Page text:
Thursday, November 29, 2012

and how

This is a baby picture of mine. I'm the bald chubby one with blue eyes. I look like I should be wearing suspenders and old man pants as opposed to a dress. I am sitting next to my sister. I look at it and wonder the usual things one does with evidence of onceago infancy. How was I ever that small? How did I grow into this present body, into a head with too much hair and brown eyes?

I've been working on NaNoWriMo all month. Every day I write a little bit more about my memories and life. I thought this would be a relatively easy task but here I am with 1.5 days left in the challenge and so much left to write. A life is so damn big. It isn't just the moments but the emotions to that moment, the moment as it is in place behind the present. It's been unfurling like a fist. For the past month I feel like I've been working on a road. Or the map to that road, as well as shaping the ditches alongside that road and the trees that stand over them.

It's so hard to explain.

I feel a lot better now than I did at the beginning of November. Writing on a regular basis is medicine. Some dents in the dash have been smoothed out, so to speak. I've done some healing this month. I can feel it, especially when I look back at old pictures/evidence like the one above. I'm not so scared of the image there and all it might represent. I still wonder the usual but it's no longer an issue of sorrow. I am not sorry for my life. The act of putting words on page has always been important(and necessary) to me. This month proved its power to me. What you love can heal you.

I look at that pic and think: oh babygirl. Just you wait until your fist finds that pen.

Thursday, November 15, 2012

on writing

“There is nothing to writing. All you do is sit down at a typewriter and bleed.” - Ernest Hemingway

“Writing a book is a horrible, exhausting struggle, like a long bout of some painful illness. One would never undertake such a thing if one were not driven on by some demon whom one can neither resist nor understand.” - George Orwell

“Let the world burn through you. Throw the prism light, white hot, on paper.” - Ray Bradbury

Friday, November 9, 2012

just stomp and tell it.

I'm officially 8 days into NaNoWriMo(National Writing Month--write every day for the month of November and at the end have a 50,000 page novel of sorts, in a nutshell). I can't believe it's only been a week. Writing this much per day makes the week feel like a lifetime. Perhaps part of that is the subject matter.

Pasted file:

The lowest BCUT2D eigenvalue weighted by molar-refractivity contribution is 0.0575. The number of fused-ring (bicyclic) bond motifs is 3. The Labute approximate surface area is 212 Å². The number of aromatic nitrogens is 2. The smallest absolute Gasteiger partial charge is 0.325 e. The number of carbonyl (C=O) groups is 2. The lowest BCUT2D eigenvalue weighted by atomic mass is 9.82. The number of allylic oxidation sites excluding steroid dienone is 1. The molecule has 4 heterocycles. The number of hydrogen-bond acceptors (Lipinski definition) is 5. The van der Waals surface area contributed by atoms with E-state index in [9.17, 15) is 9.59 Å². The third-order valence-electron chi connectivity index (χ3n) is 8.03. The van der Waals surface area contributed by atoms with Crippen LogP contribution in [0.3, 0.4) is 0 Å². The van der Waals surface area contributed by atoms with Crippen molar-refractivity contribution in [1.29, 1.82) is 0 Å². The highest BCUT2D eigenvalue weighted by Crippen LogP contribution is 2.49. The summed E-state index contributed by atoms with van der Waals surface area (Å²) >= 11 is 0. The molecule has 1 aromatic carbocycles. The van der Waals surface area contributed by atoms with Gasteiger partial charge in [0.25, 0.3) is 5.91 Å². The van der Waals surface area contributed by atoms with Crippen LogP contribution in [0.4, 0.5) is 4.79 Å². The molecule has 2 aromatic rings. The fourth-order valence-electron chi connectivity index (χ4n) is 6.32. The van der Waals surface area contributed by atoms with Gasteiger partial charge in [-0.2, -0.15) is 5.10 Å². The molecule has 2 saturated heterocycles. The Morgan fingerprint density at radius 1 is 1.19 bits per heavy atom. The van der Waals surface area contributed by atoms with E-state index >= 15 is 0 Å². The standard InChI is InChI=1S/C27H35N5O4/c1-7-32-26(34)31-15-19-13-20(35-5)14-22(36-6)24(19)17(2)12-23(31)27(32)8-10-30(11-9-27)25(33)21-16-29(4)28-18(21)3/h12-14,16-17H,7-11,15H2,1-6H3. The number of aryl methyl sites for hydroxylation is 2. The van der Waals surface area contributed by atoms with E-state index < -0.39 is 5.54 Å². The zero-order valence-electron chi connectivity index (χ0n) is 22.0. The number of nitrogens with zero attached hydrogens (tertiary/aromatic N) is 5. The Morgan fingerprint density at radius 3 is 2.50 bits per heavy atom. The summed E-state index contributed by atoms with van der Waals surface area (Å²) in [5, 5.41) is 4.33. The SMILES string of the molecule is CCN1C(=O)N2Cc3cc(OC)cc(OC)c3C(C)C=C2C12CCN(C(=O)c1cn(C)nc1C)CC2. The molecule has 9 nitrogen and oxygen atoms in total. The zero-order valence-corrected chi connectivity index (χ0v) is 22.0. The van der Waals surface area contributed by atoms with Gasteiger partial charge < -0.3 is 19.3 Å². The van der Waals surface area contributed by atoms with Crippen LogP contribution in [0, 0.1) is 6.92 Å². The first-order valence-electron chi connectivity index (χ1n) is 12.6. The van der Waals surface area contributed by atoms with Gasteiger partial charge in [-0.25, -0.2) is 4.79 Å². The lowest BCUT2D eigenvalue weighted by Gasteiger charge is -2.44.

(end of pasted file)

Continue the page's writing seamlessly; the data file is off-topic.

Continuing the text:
My next project on tap is a memoir. I thought NaNoWriMo would provide me with great practice and I could get a leg up on the process. Part of me thought this would make the exercise of writing daily much easier--write what you know, write about life. On one side, it is easy. The plot is unraveled and I'm picking my way through, writing about the moments that come to me. On the other side, it's difficult. Way more difficult than I anticipated. I thought it might help me(and maybe help others taking on the same challenge) to post a bit about the things I've learned thus far. Here we go:

- Screw you, sequential order. It just ain't gonna happen. I don't feel like writing about how things were before the age of 10 for days in a row. It's not a bad thing to jump around, worry about the connective tissue later. I used to fret about getting the order of events right, but now it makes more sense to jump around

- Writing a memoir kind of feels like a good workout. You need time to properly warm up and stretch beforehand. Same goes for needing a cooldown after the exercise. I figured this out when I spent the latter part of a day in a nonspecific funk after writing about heavy subject matter. It's your life you're writing about, so you're going to feel a bit more emotionally involved. It's gonna get in your blood and you may feel old emotions come rushing back. It's okay, and not something to pull away from. Just anticipate it ahead of time if you can. Set a mood. Listen to music that will pull the tough stuff out of you. When you're done, cleanse your pallet. Dance like a fool around the living room. Let it go. Let the recollecting and writing be the ultimate release. Cushion your writing with that wind up and cool down so that it doesn't feel like going from one extreme to the next.

- Source material. I've kept an online blog of some sort from 1999 forward. You'd be amazed at the details(and entire experiences!) I've put on the backshelf since first writing about them. It's been great to go back and rediscover memories that way. Look at old letters, emails, photographs. Find your evidence.

- I've struggled with just how much I want to reveal. I think it's important to let it all hang out for the first draft a memoir. You can trim the fat later. You can zero in on one particular "era" or time period if something sticks out more than the rest. Some stuff is simply difficult to write about. The harder it feels to crack, the more I want to bang a sledgehammer against it. It's my life, and if I don't bust it open and tell it, then who will?

It's pretty amazing to have this piece of work extending out of me, growing a bit each day, reminding me of how much I've lived and experienced. There is a strength surviving in my bones that flares up when I start writing. I glow from the inside out. I know I don't say it often enough, but I'm proud of myself. Here's to thousands of more words on their way.